-mr. bill
Ford, OTOH, doesn't really seem to care. They first sent a notice perhaps a year ago, although I might suspect they actually knew about it well before that. And all they said was 'we'll tell you when we have replacements available.' Which I'm starting to think may not ever happen.
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Old 02-03-17, 09:14 PM   #142
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And overall, just how many lives have airbags saved?
Yet your post implied ALL of the problems were solved.
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Old 02-03-17, 09:20 PM   #143
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U.S. indicts three Takata executives, fines company $1 billion in air-bag scandal
https://www.washingtonpost.com/news/...=.52f8e352b3d9

But we should all trust Uber with cyclist lives. They would never lie.
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Old 02-03-17, 09:38 PM   #144
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Yet your post implied ALL of the problems were solved.
No, you merely infered that. Airbags save lives. They are not perfect.
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Old 02-03-17, 09:38 PM   #145
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But to make it clear to ILTB thanks to K Hepburn - Rubin, I just made it up.
That is OK, your guess is no better or worse or based on any more or less credible evidence than the guesses and wishful thinking of the promoters and their fanboys.
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Old 02-03-17, 09:47 PM   #146
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This much is certain. Which is why I am perplexed by Google's unwavering commitment to steering-wheel-less self driving cars. This mandates that every location you could possibly go requires the ability to program a gps location and for that location to be road-routable somehow. Knowing the types of places people get their cars to lead to the conclusion that Google software engineers don't leave the city.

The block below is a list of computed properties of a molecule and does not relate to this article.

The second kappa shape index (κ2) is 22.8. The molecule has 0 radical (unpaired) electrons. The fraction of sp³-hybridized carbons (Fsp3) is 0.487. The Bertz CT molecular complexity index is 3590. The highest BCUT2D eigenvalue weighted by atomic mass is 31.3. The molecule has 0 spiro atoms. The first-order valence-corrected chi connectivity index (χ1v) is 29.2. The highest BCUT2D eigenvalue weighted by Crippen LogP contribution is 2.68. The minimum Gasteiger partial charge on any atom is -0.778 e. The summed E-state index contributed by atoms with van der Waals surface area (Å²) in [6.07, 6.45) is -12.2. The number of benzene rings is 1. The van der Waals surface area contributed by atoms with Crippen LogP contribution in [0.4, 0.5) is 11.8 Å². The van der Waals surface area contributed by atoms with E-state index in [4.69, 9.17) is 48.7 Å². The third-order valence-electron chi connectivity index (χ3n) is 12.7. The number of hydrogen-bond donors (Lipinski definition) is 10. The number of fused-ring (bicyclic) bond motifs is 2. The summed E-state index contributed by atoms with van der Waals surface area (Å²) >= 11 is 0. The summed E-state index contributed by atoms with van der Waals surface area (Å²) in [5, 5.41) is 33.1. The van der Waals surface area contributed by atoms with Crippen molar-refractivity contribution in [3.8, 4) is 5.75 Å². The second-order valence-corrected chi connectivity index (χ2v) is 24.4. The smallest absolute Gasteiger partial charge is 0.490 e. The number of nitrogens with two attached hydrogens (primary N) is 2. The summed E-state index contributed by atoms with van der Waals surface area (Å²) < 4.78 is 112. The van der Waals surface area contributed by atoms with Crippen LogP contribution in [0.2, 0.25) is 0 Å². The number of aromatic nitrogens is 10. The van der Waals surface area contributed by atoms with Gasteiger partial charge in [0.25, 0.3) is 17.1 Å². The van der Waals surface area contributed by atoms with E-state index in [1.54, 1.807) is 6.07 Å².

Google is not designing a car for all circumstances... they are designing for a specific and very common use... just as a Honda Fit will not do what a Ford F-150 may be able to do... there will be different robo cars for different tasks.

Just how many bikes do you own? Are they all interchangeable for all environments?

Think outside the box and stop being constrained by just what google does.

Oh and before you go there, no, it is not likely that you will own a different vehicle for each task you may undertake... just as today you might rent a truck to move a friend but probably don't drive that to just take kids to school.

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Old 02-03-17, 09:53 PM   #147
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Just as airbags became mandatory, and initially caused some deaths, the technology improved to the point that we would not want cars without the safety of airbags.
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No, you merely infered that. Airbags save lives. They are not perfect.
Your first post clearly implies air bags are no longer causing deaths.
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Old 02-04-17, 10:10 AM   #148
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Think outside the box and stop being constrained by just what google does.